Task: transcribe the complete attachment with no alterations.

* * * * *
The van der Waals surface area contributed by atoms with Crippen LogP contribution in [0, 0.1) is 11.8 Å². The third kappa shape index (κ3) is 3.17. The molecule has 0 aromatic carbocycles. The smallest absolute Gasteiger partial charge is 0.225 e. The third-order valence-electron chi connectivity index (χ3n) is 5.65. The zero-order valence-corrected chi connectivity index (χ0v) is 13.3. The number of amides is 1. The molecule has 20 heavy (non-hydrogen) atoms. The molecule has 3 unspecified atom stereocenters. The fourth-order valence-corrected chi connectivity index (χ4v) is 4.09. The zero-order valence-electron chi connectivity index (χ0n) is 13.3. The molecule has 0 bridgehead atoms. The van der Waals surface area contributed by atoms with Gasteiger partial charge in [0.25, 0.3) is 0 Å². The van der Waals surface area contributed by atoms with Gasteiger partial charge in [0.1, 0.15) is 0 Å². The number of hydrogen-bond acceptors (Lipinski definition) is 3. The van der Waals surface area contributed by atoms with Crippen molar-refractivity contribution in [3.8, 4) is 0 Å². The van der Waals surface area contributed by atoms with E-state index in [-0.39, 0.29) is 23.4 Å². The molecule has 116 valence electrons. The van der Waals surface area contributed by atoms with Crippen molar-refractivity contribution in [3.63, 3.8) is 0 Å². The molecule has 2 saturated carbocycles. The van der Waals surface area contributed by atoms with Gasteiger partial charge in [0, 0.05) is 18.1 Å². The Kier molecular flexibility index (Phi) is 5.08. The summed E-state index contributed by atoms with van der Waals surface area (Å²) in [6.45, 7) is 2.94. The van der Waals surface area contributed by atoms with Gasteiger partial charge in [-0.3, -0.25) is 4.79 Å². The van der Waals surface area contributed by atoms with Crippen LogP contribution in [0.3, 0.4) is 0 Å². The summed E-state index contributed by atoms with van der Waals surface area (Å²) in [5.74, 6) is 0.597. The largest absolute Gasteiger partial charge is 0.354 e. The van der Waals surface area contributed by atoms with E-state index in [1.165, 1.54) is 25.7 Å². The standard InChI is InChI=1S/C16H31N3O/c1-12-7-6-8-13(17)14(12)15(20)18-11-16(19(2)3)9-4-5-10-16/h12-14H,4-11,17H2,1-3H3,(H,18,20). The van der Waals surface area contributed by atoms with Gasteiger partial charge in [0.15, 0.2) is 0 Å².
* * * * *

The van der Waals surface area contributed by atoms with Crippen LogP contribution in [0, 0.1) is 11.8 Å². The third kappa shape index (κ3) is 3.17. The molecule has 0 aromatic carbocycles. The smallest absolute Gasteiger partial charge is 0.225 e. The third-order valence-electron chi connectivity index (χ3n) is 5.65. The zero-order valence-corrected chi connectivity index (χ0v) is 13.3. The number of amides is 1. The molecule has 20 heavy (non-hydrogen) atoms. The molecule has 3 unspecified atom stereocenters. The fourth-order valence-corrected chi connectivity index (χ4v) is 4.09. The zero-order valence-electron chi connectivity index (χ0n) is 13.3. The molecule has 0 bridgehead atoms. The van der Waals surface area contributed by atoms with Gasteiger partial charge in [0.25, 0.3) is 0 Å². The van der Waals surface area contributed by atoms with Gasteiger partial charge in [0.1, 0.15) is 0 Å². The number of hydrogen-bond acceptors (Lipinski definition) is 3. The van der Waals surface area contributed by atoms with Crippen molar-refractivity contribution in [3.8, 4) is 0 Å². The van der Waals surface area contributed by atoms with E-state index in [-0.39, 0.29) is 23.4 Å². The molecule has 116 valence electrons. The van der Waals surface area contributed by atoms with Crippen molar-refractivity contribution in [3.63, 3.8) is 0 Å². The molecule has 2 saturated carbocycles. The van der Waals surface area contributed by atoms with Gasteiger partial charge in [0, 0.05) is 18.1 Å². The Kier molecular flexibility index (Phi) is 5.08. The summed E-state index contributed by atoms with van der Waals surface area (Å²) in [6.45, 7) is 2.94. The van der Waals surface area contributed by atoms with Gasteiger partial charge in [-0.3, -0.25) is 4.79 Å². The van der Waals surface area contributed by atoms with Crippen LogP contribution in [0.3, 0.4) is 0 Å². The summed E-state index contributed by atoms with van der Waals surface area (Å²) in [5.74, 6) is 0.597. The largest absolute Gasteiger partial charge is 0.354 e. The van der Waals surface area contributed by atoms with E-state index in [1.165, 1.54) is 25.7 Å². The standard InChI is InChI=1S/C16H31N3O/c1-12-7-6-8-13(17)14(12)15(20)18-11-16(19(2)3)9-4-5-10-16/h12-14H,4-11,17H2,1-3H3,(H,18,20). The van der Waals surface area contributed by atoms with Gasteiger partial charge in [0.15, 0.2) is 0 Å².